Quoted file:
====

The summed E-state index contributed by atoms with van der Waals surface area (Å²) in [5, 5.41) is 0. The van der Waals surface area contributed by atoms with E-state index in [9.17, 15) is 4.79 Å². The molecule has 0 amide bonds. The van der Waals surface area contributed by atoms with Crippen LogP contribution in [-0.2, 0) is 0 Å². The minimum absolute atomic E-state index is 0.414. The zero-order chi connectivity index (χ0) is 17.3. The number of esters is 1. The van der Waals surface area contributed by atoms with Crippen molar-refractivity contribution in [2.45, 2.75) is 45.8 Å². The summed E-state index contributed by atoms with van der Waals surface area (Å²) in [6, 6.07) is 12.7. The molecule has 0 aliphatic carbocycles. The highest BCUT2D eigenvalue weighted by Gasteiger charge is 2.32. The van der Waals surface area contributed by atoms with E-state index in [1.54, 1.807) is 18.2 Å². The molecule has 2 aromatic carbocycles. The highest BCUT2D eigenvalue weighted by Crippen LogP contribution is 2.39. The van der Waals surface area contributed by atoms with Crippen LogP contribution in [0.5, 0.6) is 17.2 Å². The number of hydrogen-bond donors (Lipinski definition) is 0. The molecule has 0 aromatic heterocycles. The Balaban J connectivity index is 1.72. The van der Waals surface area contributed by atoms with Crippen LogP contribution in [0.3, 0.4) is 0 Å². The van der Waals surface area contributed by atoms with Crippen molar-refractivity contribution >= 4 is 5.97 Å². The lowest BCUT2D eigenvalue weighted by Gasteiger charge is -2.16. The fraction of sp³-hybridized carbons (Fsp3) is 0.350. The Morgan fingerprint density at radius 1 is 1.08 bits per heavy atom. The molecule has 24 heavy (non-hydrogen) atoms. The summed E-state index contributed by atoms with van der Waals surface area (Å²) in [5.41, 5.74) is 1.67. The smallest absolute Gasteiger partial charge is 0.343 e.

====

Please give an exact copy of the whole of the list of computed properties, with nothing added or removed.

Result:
The summed E-state index contributed by atoms with van der Waals surface area (Å²) in [5, 5.41) is 0. The van der Waals surface area contributed by atoms with E-state index in [9.17, 15) is 4.79 Å². The molecule has 0 amide bonds. The van der Waals surface area contributed by atoms with Crippen LogP contribution in [-0.2, 0) is 0 Å². The minimum absolute atomic E-state index is 0.414. The zero-order chi connectivity index (χ0) is 17.3. The number of esters is 1. The van der Waals surface area contributed by atoms with Crippen molar-refractivity contribution in [2.45, 2.75) is 45.8 Å². The summed E-state index contributed by atoms with van der Waals surface area (Å²) in [6, 6.07) is 12.7. The molecule has 0 aliphatic carbocycles. The highest BCUT2D eigenvalue weighted by Gasteiger charge is 2.32. The van der Waals surface area contributed by atoms with E-state index in [1.54, 1.807) is 18.2 Å². The molecule has 2 aromatic carbocycles. The highest BCUT2D eigenvalue weighted by Crippen LogP contribution is 2.39. The van der Waals surface area contributed by atoms with Crippen LogP contribution in [0.5, 0.6) is 17.2 Å². The number of hydrogen-bond donors (Lipinski definition) is 0. The molecule has 0 aromatic heterocycles. The Balaban J connectivity index is 1.72. The van der Waals surface area contributed by atoms with Crippen LogP contribution in [0.3, 0.4) is 0 Å². The van der Waals surface area contributed by atoms with Crippen molar-refractivity contribution >= 4 is 5.97 Å². The lowest BCUT2D eigenvalue weighted by Gasteiger charge is -2.16. The fraction of sp³-hybridized carbons (Fsp3) is 0.350. The Morgan fingerprint density at radius 1 is 1.08 bits per heavy atom. The molecule has 24 heavy (non-hydrogen) atoms. The summed E-state index contributed by atoms with van der Waals surface area (Å²) in [5.41, 5.74) is 1.67. The smallest absolute Gasteiger partial charge is 0.343 e.